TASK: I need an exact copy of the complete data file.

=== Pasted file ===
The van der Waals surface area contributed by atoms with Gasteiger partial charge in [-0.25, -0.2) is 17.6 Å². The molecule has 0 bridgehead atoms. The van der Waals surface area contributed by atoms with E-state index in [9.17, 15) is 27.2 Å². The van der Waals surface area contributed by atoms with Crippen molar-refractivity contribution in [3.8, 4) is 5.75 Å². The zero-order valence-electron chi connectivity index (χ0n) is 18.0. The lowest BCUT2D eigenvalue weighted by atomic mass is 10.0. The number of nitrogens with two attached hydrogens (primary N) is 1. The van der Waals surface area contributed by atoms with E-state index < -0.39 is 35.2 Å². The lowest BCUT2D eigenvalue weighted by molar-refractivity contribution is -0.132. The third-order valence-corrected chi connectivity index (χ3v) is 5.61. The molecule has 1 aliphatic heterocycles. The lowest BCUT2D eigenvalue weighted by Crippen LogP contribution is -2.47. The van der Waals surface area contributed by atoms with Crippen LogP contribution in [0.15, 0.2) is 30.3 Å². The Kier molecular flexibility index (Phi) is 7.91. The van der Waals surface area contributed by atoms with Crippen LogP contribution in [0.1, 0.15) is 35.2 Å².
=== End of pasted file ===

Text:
The van der Waals surface area contributed by atoms with Gasteiger partial charge in [-0.25, -0.2) is 17.6 Å². The molecule has 0 bridgehead atoms. The van der Waals surface area contributed by atoms with E-state index in [9.17, 15) is 27.2 Å². The van der Waals surface area contributed by atoms with Crippen molar-refractivity contribution in [3.8, 4) is 5.75 Å². The zero-order valence-electron chi connectivity index (χ0n) is 18.0. The lowest BCUT2D eigenvalue weighted by atomic mass is 10.0. The number of nitrogens with two attached hydrogens (primary N) is 1. The van der Waals surface area contributed by atoms with E-state index < -0.39 is 35.2 Å². The lowest BCUT2D eigenvalue weighted by molar-refractivity contribution is -0.132. The third-order valence-corrected chi connectivity index (χ3v) is 5.61. The molecule has 1 aliphatic heterocycles. The lowest BCUT2D eigenvalue weighted by Crippen LogP contribution is -2.47. The van der Waals surface area contributed by atoms with Crippen LogP contribution in [0.15, 0.2) is 30.3 Å². The Kier molecular flexibility index (Phi) is 7.91. The van der Waals surface area contributed by atoms with Crippen LogP contribution in [0.1, 0.15) is 35.2 Å².